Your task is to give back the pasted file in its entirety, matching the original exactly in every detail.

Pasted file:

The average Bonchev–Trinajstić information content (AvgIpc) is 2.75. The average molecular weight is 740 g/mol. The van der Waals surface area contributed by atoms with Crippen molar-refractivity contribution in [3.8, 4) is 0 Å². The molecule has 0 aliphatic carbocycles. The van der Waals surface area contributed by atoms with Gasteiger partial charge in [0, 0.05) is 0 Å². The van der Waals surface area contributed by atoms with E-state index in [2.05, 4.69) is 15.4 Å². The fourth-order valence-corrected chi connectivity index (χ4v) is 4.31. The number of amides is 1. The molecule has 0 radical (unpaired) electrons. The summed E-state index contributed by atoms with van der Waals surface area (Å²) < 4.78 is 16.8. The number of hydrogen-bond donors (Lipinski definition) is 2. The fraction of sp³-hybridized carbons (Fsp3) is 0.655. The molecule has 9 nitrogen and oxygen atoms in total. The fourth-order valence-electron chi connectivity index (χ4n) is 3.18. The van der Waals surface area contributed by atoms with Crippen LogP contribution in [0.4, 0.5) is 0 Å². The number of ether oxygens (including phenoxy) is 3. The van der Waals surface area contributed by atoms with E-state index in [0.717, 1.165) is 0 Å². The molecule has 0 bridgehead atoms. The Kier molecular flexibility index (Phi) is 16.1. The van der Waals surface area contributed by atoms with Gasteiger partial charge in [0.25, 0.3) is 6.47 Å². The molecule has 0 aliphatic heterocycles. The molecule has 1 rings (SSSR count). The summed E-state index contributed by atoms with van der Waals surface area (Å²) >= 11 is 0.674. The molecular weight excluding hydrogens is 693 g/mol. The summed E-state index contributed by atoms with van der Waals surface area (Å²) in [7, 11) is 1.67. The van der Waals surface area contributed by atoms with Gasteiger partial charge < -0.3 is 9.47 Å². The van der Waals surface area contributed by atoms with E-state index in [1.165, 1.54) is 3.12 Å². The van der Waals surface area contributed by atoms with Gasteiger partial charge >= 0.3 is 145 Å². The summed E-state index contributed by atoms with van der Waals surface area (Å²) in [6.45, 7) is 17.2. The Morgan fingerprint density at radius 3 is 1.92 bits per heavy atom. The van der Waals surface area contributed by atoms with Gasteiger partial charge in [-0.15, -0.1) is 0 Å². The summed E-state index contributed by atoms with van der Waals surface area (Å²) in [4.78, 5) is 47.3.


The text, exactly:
The average Bonchev–Trinajstić information content (AvgIpc) is 2.75. The average molecular weight is 740 g/mol. The van der Waals surface area contributed by atoms with Crippen molar-refractivity contribution in [3.8, 4) is 0 Å². The molecule has 0 aliphatic carbocycles. The van der Waals surface area contributed by atoms with Gasteiger partial charge in [0, 0.05) is 0 Å². The van der Waals surface area contributed by atoms with E-state index in [2.05, 4.69) is 15.4 Å². The fourth-order valence-corrected chi connectivity index (χ4v) is 4.31. The number of amides is 1. The molecule has 0 radical (unpaired) electrons. The summed E-state index contributed by atoms with van der Waals surface area (Å²) < 4.78 is 16.8. The number of hydrogen-bond donors (Lipinski definition) is 2. The fraction of sp³-hybridized carbons (Fsp3) is 0.655. The molecule has 9 nitrogen and oxygen atoms in total. The fourth-order valence-electron chi connectivity index (χ4n) is 3.18. The van der Waals surface area contributed by atoms with Crippen LogP contribution in [0.4, 0.5) is 0 Å². The number of ether oxygens (including phenoxy) is 3. The van der Waals surface area contributed by atoms with E-state index in [0.717, 1.165) is 0 Å². The molecule has 0 bridgehead atoms. The Kier molecular flexibility index (Phi) is 16.1. The van der Waals surface area contributed by atoms with Gasteiger partial charge in [0.25, 0.3) is 6.47 Å². The molecule has 0 aliphatic heterocycles. The molecule has 1 rings (SSSR count). The summed E-state index contributed by atoms with van der Waals surface area (Å²) >= 11 is 0.674. The molecular weight excluding hydrogens is 693 g/mol. The summed E-state index contributed by atoms with van der Waals surface area (Å²) in [7, 11) is 1.67. The van der Waals surface area contributed by atoms with Gasteiger partial charge < -0.3 is 9.47 Å². The van der Waals surface area contributed by atoms with E-state index in [1.165, 1.54) is 3.12 Å². The van der Waals surface area contributed by atoms with Gasteiger partial charge >= 0.3 is 145 Å². The summed E-state index contributed by atoms with van der Waals surface area (Å²) in [6.45, 7) is 17.2. The Morgan fingerprint density at radius 3 is 1.92 bits per heavy atom. The van der Waals surface area contributed by atoms with Gasteiger partial charge in [-0.15, -0.1) is 0 Å². The summed E-state index contributed by atoms with van der Waals surface area (Å²) in [4.78, 5) is 47.3.